Problems with paying your rent
Paying rent is a key part of your tenancy agreement, and we take a firm but fair approach to those who do not pay.
What should I do if I have trouble paying my rent?
We understand that paying rent can sometimes be difficult if you are on a low income or have money problems. Here is a brief guide of what you should do if you find yourself in this situation.
Don’t panic! Please contact the Estate Management team on either (01748) 901158 or 901159 to either discuss your account over the telephone or we can arrange to visit you at home or in one of our Community Offices. It is often possible to make an arrangement to pay your arrears by instalments. If you keep to an arrangement like this then no further action will be taken.
Am I getting all of the benefits I am entitled to?
Many people do not realise that they can claim benefits. You may wish to contact the Citizens Advice Bureau for a Welfare Benefit check - it costs nothing to ask for help.
You can also contact Richmondshire District Council’s Housing and Council Tax Benefit Section for further advice on (01748) 829100.
You can also use the Benefits Calculator.
What if I am struggling with more than one debt?
If you have several debts, you can contact the Citizens Advice Bureau on (01748) 823978. They will make appointments to see you at their offices with a view to helping you to make arrangements with your creditors. You can also get advice from the CAB advice line www.adviceguide.org.uk
You could also contact The National Debt Line who offer free, confidential, independent advice on FREEPHONE 0808 808 4000 or visit the website www.nationaldebtline.co.uk
If I can pay but don’t
Richmondshire District Council will take every step needed to recover rent from tenants who don’t have a genuine reason for their rent arrears.
We will send letters to all of our tenants who fall into arrears. Do not ignore these letters.
If you are a Secure Tenant and you do not clear the arrears or contact us to speak to your Estate Manager immediately to make a suitable repayment arrangement, we will ultimately serve you with a Notice Seeking Possession (NSP). The NSP stays in place for one year and can be renewed if there are still arrears on your account. Four weeks after the NSP is served, if you have failed to make and maintain a repayment arrangement or clear the arrears in full, your Estate Manager may apply to Court for a Possession Order. The court costs of £285.00 will be charged to you.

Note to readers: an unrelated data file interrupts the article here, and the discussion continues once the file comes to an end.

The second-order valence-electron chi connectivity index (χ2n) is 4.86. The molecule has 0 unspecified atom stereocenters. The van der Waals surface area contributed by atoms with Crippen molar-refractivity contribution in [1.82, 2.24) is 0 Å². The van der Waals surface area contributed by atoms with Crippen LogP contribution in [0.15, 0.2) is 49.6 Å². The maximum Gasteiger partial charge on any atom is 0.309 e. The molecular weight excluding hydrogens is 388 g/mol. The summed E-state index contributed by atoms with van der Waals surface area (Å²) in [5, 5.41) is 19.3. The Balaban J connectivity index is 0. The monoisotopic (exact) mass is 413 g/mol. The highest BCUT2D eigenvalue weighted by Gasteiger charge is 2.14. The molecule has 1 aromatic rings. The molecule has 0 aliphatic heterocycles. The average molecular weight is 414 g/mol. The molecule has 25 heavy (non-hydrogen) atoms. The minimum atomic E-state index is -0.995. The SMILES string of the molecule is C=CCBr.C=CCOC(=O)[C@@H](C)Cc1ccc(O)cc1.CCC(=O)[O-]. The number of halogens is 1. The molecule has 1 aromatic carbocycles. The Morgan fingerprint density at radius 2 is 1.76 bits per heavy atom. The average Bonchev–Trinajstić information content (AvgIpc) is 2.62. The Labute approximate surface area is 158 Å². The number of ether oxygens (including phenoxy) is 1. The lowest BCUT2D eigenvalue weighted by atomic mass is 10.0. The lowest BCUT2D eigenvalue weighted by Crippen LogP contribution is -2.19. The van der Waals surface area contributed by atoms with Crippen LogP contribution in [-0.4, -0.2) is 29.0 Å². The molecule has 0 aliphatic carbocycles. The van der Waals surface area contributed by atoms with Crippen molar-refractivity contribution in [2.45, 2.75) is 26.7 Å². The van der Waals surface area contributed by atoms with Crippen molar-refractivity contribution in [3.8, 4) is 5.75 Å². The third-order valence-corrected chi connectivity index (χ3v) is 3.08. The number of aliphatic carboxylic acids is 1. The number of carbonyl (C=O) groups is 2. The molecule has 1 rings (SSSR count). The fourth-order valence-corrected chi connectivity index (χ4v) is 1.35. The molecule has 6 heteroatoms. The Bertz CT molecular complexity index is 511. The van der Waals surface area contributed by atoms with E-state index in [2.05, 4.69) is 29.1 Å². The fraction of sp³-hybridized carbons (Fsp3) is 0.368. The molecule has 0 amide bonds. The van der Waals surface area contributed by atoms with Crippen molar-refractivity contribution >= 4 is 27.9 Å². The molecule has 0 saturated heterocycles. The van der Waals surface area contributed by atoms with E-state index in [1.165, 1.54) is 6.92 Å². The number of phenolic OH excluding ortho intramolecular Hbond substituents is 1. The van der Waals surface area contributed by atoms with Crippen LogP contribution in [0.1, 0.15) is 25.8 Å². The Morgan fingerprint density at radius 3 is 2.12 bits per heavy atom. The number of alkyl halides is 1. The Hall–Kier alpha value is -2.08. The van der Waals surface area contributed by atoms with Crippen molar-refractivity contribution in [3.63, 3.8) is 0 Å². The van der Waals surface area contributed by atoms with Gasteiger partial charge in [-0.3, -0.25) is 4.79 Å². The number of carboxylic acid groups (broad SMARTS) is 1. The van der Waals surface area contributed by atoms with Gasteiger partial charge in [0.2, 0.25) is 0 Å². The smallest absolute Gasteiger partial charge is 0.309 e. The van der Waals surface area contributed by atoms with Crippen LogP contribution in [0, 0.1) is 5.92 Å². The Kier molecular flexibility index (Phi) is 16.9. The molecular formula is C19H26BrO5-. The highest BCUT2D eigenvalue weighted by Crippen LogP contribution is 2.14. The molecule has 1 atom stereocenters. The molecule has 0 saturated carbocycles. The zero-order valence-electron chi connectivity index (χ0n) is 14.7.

If you are an Introductory Tenant you will be served with a Notice of Possession Proceedings (NPP). As an Introductory Tenant, you do not have the same rights as a secure tenant and it is a lot easier for us to gain possession of your home if you fail to pay your rent.
We will continue to write to you and visit you to try to discuss your arrears and it is very important that you make contact with your Estate Manager. You will receive confirmation of the Court Hearing date in writing. It is very important that you attend the Court Hearing as you will need to explain to the County Court Judge why you have not made your payments.
If you make an offer to make payments by instalments, and you are a Secure Tenant, the Court may agree to adjourn your case based on this arrangement. This will stay in force until all the arrears are paid in full.
If you do not make an arrangement to repay your arrears or you default on the agreement made at the County Court, Richmondshire District Council will apply to the County Court again to either request another Hearing or request outright possession of your home. This is called an Eviction Warrant and this gives us the right to send a bailiff to evict you from your home.
Please note: If you are an Introductory Tenant, the Court will automatically give Richmondshire District Council the possession of your home as you have no security of tenure.
If you are evicted, Richmondshire District Council will continue to take action to recover the amount owed. If you contact the Council as a result of homelessness occurring due to non payment of rent you may be considered to have made yourself homeless intentionally and as such would not be entitled to alternative permanent accommodation provided by the council.